A research study aimed at developing a novel indoor positioning system is presented. The realized system prototype uses sensor fusion techniques to combine information from two sources: an in-house developed local Ultra-Wideband (UWB) radio-based ranging system and an inertial navigation system (INS). The UWB system measures the distance between two transceivers by recording the round-trip-time (RTT) of UWB radio pulses. Its principle of operation is briefly described, together with the main design features. Furthermore, the main characteristics of the INS and of the Extended Kalman Filter information fusion approach are presented. Finally, selected static and dynamic test scenario experimental results are provided. In particular, the advantages of the proposed information fusion approach are further investigated by means of a high dynamic test scenario.
This paper presents the comparison of filtering methods – median filtration, moving average Kalman filtration and filtration based on a distance difference to determine the most accurate arm length for circular motion, as a model of wind turbine propellers movement. The experiments have been performed with the UWB technology system containing four anchors and a tag attached to 90cm arm that was rotated with speed up to 15.5 rad/s (as a linear speed of 50km/h). The trilateration concept based on the signal latency has been described in order to determinate the position of an object on circular trajectory. The main objective is the circle plane rotation (parallel and perpendicular) with respect to the anchors plane reference system. All research tasks have been performed for various cases of motion schemes in order to get the filtration method for object in motion under best accuracy goal. Filtration methods have been applied on one of two stages of the positioning algorithm: (1) on raw data got from the single anchor-tag (before trilateration); (2) on the position obtained from four anchors and tag (after trilateration). It has been proven that the appropriate filtering allows for higher location accuracy. Moreover, location capabilities with the use of UWB technology – shows prospective use of positioning of objects without access to other positioning forms (ex. GPS) in many aspects of life such as currently developing renewable, green energy sources like wind turbines where the circular motion plays an important role, and precise positioning of propellers is a key element in monitoring the work of the whole wind turbine.
The analysis of the autocorrelation function of a noise signal in a limited band of a microwave frequency range is described in the paper. On the basis of this analysis the static characteristic of the detector for object movement was found. The measurement results for the correlation function of noise signals are shown and the application of such solution in a noise radar for the precise determination of distance variations and the velocity of these changes is presented in the paper. The construction, working principle and measurement results for through-thewall noise radar demonstrator have been presented in the paper. A broadband noise signal in microwave S frequency band has been chosen, for high sensitivity getting. The broadband noise signal together with correlation receiver provides high sensitivity and moderate range for low transmitted power level. The experimental results obtained from 2.6-3.6 GHz noise-like waveform for the signal of a breathing human are presented. Conclusions and future plans for application of the presented detection technique in broadband noise radars conclude the paper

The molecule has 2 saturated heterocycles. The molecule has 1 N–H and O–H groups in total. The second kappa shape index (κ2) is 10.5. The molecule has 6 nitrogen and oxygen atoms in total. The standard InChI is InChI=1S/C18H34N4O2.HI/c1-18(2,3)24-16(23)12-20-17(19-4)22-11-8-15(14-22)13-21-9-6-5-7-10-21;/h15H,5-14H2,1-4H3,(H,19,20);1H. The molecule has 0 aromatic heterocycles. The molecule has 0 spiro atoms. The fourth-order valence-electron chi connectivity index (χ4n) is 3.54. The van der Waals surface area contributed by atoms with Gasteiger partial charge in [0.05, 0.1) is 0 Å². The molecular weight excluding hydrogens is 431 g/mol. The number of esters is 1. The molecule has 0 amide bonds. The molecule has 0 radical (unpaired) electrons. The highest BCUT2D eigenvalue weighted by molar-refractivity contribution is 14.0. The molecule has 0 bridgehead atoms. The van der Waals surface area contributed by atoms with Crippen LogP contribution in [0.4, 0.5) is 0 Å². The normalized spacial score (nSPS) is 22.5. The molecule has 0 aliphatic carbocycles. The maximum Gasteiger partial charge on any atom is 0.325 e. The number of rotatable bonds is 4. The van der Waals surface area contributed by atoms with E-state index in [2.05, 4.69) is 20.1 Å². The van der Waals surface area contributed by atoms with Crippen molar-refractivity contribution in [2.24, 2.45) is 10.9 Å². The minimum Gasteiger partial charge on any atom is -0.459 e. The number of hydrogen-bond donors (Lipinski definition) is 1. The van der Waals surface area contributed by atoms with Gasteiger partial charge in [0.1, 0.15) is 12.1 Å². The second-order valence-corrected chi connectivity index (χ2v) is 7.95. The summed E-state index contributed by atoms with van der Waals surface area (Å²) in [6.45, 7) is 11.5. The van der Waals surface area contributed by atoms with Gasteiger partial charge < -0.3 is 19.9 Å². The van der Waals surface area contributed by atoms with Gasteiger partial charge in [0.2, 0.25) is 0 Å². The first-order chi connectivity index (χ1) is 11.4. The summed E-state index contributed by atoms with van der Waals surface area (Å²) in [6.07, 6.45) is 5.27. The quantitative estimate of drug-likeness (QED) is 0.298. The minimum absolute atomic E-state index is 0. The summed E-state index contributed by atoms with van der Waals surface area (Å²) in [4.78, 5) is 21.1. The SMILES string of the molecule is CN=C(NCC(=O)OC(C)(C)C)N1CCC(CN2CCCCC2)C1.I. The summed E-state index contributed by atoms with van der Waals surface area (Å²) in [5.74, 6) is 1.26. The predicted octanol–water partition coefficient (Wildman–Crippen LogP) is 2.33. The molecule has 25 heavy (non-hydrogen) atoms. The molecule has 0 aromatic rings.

Stealth is a frequent requirement in military applications and involves the use of devices whose signals are difficult to intercept or identify by the enemy. The silent sonar concept was studied and developed at the Department of Marine Electronic Systems of the Gdansk University of Technology. The work included a detailed theoretical analysis, computer simulations and some experimental research. The results of the theoretical analysis and computer simulation suggested that target detection and positioning accuracy deteriorate as the speed of the target increases, a consequence of the Doppler effect. As a result, more research and measurements had to be conducted to verify the initial findings. To ensure that the results can be compared with those from the experimental silent sonar model, the target's actual position and speed had to be precisely controlled. The article presents the measurement results of a silent sonar model looking at its detection, range resolution and problems of incorrect positioning of moving targets as a consequence of the Doppler effect. The results were compared with those from the theoretical studies and computer simulations.
A wideband antenna with dual band characteristic at 5.33/14.3GHz with resonating frequencies for wireless applications is presented. The strategy of the design is to introduce multiband in antenna band. Bandwidth of the antenna increases by embedding annular ring on the radiating patch and four bands are achieved by introducing coupling gap between the patches. Surface current distribution is analyzed at different resonating frequencies for understanding the radiation mechanism and effect of annular ring. The antenna parameters such as return loss, radiation pattern, gain, VSWR and group delay are discussed. The impedance bandwidth of the proposed dual band antenna at lower resonant frequency is 12.7% (simulated) and 9.8 % (measured) whereas at upper resonant frequency is 15.3 % (simulated) and 13.97 % (measured).